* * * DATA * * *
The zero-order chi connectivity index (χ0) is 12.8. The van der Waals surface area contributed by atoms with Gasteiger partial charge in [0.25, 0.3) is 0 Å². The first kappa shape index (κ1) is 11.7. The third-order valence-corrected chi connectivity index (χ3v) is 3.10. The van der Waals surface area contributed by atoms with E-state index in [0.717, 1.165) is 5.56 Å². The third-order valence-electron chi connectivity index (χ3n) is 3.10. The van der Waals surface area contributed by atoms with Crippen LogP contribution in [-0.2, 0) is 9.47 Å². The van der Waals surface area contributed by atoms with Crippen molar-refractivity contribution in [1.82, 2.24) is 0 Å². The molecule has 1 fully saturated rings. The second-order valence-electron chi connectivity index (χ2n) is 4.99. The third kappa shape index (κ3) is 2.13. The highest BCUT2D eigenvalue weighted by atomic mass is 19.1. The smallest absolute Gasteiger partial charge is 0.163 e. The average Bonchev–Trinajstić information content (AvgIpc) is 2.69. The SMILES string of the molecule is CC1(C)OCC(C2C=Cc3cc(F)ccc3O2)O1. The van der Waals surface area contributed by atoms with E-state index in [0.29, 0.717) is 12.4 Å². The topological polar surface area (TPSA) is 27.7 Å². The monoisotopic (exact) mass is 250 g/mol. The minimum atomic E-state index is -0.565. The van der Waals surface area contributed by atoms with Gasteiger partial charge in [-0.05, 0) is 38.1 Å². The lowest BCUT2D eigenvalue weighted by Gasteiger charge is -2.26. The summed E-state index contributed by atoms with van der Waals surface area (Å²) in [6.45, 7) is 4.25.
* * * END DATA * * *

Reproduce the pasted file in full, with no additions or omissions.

The zero-order chi connectivity index (χ0) is 12.8. The van der Waals surface area contributed by atoms with Gasteiger partial charge in [0.25, 0.3) is 0 Å². The first kappa shape index (κ1) is 11.7. The third-order valence-corrected chi connectivity index (χ3v) is 3.10. The van der Waals surface area contributed by atoms with E-state index in [0.717, 1.165) is 5.56 Å². The third-order valence-electron chi connectivity index (χ3n) is 3.10. The van der Waals surface area contributed by atoms with Crippen LogP contribution in [-0.2, 0) is 9.47 Å². The van der Waals surface area contributed by atoms with Crippen molar-refractivity contribution in [1.82, 2.24) is 0 Å². The molecule has 1 fully saturated rings. The second-order valence-electron chi connectivity index (χ2n) is 4.99. The third kappa shape index (κ3) is 2.13. The highest BCUT2D eigenvalue weighted by atomic mass is 19.1. The smallest absolute Gasteiger partial charge is 0.163 e. The average Bonchev–Trinajstić information content (AvgIpc) is 2.69. The SMILES string of the molecule is CC1(C)OCC(C2C=Cc3cc(F)ccc3O2)O1. The van der Waals surface area contributed by atoms with E-state index in [0.29, 0.717) is 12.4 Å². The topological polar surface area (TPSA) is 27.7 Å². The monoisotopic (exact) mass is 250 g/mol. The minimum atomic E-state index is -0.565. The van der Waals surface area contributed by atoms with Gasteiger partial charge in [-0.05, 0) is 38.1 Å². The lowest BCUT2D eigenvalue weighted by Gasteiger charge is -2.26. The summed E-state index contributed by atoms with van der Waals surface area (Å²) in [6.45, 7) is 4.25.